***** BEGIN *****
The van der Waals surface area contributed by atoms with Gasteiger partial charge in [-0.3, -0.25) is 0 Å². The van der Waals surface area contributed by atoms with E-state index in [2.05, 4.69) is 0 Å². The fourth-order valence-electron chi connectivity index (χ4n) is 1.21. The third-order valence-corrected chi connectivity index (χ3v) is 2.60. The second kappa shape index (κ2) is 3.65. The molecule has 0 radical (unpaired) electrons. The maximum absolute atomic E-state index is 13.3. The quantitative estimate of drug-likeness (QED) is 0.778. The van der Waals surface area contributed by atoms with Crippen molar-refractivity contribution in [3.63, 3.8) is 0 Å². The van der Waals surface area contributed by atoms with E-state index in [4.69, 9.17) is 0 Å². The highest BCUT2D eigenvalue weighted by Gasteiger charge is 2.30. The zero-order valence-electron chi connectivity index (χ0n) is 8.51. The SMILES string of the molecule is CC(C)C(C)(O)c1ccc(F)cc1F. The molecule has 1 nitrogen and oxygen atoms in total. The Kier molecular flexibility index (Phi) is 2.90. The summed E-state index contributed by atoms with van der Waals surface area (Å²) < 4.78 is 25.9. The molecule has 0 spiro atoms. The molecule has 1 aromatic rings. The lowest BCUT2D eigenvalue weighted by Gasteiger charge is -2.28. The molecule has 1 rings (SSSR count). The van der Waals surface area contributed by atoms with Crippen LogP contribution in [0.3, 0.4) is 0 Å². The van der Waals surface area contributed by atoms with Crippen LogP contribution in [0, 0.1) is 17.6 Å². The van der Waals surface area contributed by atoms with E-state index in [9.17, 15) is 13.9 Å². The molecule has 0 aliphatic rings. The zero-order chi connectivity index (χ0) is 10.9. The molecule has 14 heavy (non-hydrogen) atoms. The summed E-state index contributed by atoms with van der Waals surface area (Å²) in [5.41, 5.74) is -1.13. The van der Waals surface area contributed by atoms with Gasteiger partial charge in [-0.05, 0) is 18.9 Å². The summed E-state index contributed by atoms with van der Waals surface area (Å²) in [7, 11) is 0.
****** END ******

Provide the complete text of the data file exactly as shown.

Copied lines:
The van der Waals surface area contributed by atoms with Gasteiger partial charge in [-0.3, -0.25) is 0 Å². The van der Waals surface area contributed by atoms with E-state index in [2.05, 4.69) is 0 Å². The fourth-order valence-electron chi connectivity index (χ4n) is 1.21. The third-order valence-corrected chi connectivity index (χ3v) is 2.60. The second kappa shape index (κ2) is 3.65. The molecule has 0 radical (unpaired) electrons. The maximum absolute atomic E-state index is 13.3. The quantitative estimate of drug-likeness (QED) is 0.778. The van der Waals surface area contributed by atoms with Crippen molar-refractivity contribution in [3.63, 3.8) is 0 Å². The van der Waals surface area contributed by atoms with E-state index in [4.69, 9.17) is 0 Å². The highest BCUT2D eigenvalue weighted by Gasteiger charge is 2.30. The zero-order valence-electron chi connectivity index (χ0n) is 8.51. The SMILES string of the molecule is CC(C)C(C)(O)c1ccc(F)cc1F. The molecule has 1 nitrogen and oxygen atoms in total. The Kier molecular flexibility index (Phi) is 2.90. The summed E-state index contributed by atoms with van der Waals surface area (Å²) < 4.78 is 25.9. The molecule has 0 spiro atoms. The molecule has 1 aromatic rings. The lowest BCUT2D eigenvalue weighted by Gasteiger charge is -2.28. The molecule has 1 rings (SSSR count). The van der Waals surface area contributed by atoms with Crippen LogP contribution in [0.3, 0.4) is 0 Å². The van der Waals surface area contributed by atoms with Crippen LogP contribution in [0, 0.1) is 17.6 Å². The van der Waals surface area contributed by atoms with E-state index in [9.17, 15) is 13.9 Å². The molecule has 0 aliphatic rings. The zero-order chi connectivity index (χ0) is 10.9. The molecule has 14 heavy (non-hydrogen) atoms. The summed E-state index contributed by atoms with van der Waals surface area (Å²) in [5.41, 5.74) is -1.13. The van der Waals surface area contributed by atoms with Gasteiger partial charge in [-0.05, 0) is 18.9 Å². The summed E-state index contributed by atoms with van der Waals surface area (Å²) in [7, 11) is 0.